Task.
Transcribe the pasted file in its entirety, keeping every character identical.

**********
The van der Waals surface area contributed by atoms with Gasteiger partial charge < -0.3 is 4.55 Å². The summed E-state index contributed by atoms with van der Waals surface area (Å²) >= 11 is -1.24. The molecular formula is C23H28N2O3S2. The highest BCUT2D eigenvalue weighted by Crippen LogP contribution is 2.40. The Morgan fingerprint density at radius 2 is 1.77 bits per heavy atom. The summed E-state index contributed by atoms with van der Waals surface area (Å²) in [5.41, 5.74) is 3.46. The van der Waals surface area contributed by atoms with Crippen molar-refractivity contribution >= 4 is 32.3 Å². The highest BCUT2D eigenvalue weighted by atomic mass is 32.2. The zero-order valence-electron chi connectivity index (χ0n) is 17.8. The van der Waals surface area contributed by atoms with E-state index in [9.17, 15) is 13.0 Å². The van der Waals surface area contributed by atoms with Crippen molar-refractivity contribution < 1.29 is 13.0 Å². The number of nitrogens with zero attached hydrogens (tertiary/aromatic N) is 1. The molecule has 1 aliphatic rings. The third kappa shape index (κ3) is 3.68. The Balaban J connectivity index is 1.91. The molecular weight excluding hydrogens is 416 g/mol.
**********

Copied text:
The van der Waals surface area contributed by atoms with Gasteiger partial charge < -0.3 is 4.55 Å². The summed E-state index contributed by atoms with van der Waals surface area (Å²) >= 11 is -1.24. The molecular formula is C23H28N2O3S2. The highest BCUT2D eigenvalue weighted by Crippen LogP contribution is 2.40. The Morgan fingerprint density at radius 2 is 1.77 bits per heavy atom. The summed E-state index contributed by atoms with van der Waals surface area (Å²) in [5.41, 5.74) is 3.46. The van der Waals surface area contributed by atoms with Crippen molar-refractivity contribution >= 4 is 32.3 Å². The highest BCUT2D eigenvalue weighted by atomic mass is 32.2. The zero-order valence-electron chi connectivity index (χ0n) is 17.8. The van der Waals surface area contributed by atoms with E-state index in [9.17, 15) is 13.0 Å². The van der Waals surface area contributed by atoms with Crippen molar-refractivity contribution < 1.29 is 13.0 Å². The number of nitrogens with zero attached hydrogens (tertiary/aromatic N) is 1. The molecule has 1 aliphatic rings. The third kappa shape index (κ3) is 3.68. The Balaban J connectivity index is 1.91. The molecular weight excluding hydrogens is 416 g/mol.